…In March [1962] Zappa was interviewed by the Pomona Progress-Bulletin about The World’s Greatest Sinner. Under the headline ONTARIO MAN WRITES SCORE FOR NEW FILM the paper described Tim Carey as ‘Hollywood’s “ugliest, meanest” character actor’ and revealed that Zappa played guitar, drums, piano and vibraphone. Zappa described the film as ‘arty’ and said, intriguingly, ‘The score is unique in that it uses every type of music.’ […]

His performance [on The Steve Allen Show on March 14, 1963] certainly irritated Timothy Carey whose movie had premiered six weeks before. Carey: ‘That’s where our friendship stopped. Steve asked him what films he did. He said he did The World’s Greatest Sinner, the world’s worst film, and all the actors were from skid row. It wasn’t true.’ Carey said that Frank was just saying that to curry favour. He described how on the opening night at the Directors’ Guild, Frank had been in such awe of his surroundings he walked into a window and banged his head. At the premiere at the Vista-Continental Theater in Hollywood on 30 January 1963, Carey, ever the showman, appeared in his silver lame’ preacher suit with GOD stitched on the sleeves and got the evening off to an exciting start by firing a .38 over the heads of the audience.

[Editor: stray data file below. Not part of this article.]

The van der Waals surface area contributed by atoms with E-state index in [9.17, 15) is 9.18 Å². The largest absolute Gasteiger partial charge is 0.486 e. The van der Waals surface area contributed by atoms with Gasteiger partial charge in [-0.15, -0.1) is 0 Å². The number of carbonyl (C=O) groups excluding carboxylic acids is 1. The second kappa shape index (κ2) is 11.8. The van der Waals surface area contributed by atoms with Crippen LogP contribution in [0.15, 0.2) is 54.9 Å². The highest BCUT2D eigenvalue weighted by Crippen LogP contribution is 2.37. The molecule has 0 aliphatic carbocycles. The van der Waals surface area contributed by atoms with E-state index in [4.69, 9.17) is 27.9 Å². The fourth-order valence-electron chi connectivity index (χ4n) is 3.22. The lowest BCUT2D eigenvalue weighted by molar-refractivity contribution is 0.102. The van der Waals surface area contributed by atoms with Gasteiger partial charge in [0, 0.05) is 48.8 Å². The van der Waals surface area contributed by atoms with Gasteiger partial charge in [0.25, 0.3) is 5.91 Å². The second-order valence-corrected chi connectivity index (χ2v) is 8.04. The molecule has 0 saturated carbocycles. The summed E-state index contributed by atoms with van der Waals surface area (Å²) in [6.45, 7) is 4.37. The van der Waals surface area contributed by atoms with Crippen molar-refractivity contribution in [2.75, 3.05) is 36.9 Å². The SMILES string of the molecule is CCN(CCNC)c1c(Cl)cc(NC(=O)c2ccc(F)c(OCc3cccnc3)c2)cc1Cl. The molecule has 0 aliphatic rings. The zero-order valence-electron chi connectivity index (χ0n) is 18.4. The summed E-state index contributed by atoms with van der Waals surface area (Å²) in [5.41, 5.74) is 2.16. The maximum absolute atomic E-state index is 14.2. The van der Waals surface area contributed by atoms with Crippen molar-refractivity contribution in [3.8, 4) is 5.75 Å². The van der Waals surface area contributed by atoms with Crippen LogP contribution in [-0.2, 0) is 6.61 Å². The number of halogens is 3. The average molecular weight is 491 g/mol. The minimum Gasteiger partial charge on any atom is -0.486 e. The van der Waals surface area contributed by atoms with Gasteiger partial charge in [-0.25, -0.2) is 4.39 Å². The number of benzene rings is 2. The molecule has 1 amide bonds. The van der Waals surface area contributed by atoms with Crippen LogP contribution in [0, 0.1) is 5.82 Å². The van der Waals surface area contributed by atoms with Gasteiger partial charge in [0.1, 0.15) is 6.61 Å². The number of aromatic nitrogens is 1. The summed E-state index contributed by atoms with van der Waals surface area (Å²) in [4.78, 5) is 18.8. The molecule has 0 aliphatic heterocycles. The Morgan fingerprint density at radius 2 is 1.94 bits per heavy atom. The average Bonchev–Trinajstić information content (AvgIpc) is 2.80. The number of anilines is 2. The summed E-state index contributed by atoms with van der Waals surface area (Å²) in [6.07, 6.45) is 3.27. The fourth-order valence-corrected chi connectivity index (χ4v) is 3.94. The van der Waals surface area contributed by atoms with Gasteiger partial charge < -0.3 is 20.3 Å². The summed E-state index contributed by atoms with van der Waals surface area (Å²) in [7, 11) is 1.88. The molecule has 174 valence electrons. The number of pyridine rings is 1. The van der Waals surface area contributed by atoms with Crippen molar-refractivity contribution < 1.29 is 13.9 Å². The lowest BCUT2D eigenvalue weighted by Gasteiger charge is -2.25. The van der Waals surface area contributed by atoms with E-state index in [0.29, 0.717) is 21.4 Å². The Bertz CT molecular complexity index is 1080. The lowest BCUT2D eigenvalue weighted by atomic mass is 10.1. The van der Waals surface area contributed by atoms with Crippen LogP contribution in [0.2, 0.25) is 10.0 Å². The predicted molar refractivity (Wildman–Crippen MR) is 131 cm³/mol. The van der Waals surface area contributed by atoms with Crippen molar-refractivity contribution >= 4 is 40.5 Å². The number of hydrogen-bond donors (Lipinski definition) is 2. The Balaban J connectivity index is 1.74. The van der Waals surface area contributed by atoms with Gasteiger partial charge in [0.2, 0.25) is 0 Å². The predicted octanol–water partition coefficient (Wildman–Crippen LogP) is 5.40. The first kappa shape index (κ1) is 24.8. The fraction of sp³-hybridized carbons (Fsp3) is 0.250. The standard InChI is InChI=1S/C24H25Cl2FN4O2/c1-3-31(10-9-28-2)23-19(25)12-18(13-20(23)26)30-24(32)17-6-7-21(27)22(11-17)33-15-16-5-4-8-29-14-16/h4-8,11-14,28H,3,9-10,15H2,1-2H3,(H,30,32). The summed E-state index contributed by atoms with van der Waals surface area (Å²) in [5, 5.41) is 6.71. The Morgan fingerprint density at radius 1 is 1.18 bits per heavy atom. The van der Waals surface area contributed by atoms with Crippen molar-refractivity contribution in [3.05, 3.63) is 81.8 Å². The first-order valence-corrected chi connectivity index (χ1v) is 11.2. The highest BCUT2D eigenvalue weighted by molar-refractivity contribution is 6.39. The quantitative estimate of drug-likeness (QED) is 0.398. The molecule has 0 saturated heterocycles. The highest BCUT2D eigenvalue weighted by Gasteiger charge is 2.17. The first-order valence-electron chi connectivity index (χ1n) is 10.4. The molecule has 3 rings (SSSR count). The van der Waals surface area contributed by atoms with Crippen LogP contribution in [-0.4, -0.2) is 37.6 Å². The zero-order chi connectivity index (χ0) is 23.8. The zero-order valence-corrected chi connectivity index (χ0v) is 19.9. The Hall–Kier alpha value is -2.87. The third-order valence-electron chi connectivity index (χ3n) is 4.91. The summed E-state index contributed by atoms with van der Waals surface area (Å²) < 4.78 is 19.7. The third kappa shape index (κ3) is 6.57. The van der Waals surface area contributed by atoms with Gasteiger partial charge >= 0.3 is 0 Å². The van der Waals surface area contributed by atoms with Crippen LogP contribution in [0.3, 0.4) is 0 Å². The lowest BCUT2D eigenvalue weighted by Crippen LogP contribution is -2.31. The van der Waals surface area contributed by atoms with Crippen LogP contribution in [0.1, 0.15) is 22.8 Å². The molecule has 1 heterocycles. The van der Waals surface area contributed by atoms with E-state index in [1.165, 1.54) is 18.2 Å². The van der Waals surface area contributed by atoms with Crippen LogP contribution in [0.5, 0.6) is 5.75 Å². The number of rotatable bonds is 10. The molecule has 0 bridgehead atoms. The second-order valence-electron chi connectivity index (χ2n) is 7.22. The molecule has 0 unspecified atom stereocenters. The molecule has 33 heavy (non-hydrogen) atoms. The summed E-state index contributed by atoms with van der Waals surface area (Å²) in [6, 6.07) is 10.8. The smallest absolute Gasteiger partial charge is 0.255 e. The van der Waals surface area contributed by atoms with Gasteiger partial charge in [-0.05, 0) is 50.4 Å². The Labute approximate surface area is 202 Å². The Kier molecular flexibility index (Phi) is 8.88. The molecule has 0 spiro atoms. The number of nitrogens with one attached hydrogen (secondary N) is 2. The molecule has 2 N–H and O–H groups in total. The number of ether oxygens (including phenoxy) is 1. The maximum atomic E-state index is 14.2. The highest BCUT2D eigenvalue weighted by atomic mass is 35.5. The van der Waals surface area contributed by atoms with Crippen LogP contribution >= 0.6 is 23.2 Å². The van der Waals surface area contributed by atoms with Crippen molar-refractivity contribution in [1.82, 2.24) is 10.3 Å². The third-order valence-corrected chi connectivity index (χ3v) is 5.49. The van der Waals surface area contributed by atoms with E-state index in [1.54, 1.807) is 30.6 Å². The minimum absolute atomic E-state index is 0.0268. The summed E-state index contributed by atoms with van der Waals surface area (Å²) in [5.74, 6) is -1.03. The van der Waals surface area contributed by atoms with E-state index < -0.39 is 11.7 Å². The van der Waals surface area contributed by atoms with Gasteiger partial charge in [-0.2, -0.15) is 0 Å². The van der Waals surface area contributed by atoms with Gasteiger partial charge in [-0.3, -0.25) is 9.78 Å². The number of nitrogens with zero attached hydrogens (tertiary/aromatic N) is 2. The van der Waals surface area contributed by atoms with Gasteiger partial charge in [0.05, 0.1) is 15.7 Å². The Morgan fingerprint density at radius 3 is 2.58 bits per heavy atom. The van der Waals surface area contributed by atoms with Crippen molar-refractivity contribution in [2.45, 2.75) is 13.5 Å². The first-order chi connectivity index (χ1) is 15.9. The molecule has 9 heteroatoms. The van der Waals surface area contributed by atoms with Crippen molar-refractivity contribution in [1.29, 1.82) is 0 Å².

– Barry Miles, Zappa: A Biography (Grove Press, 2004)

Frank Zappa with Tim at the TWHS premiere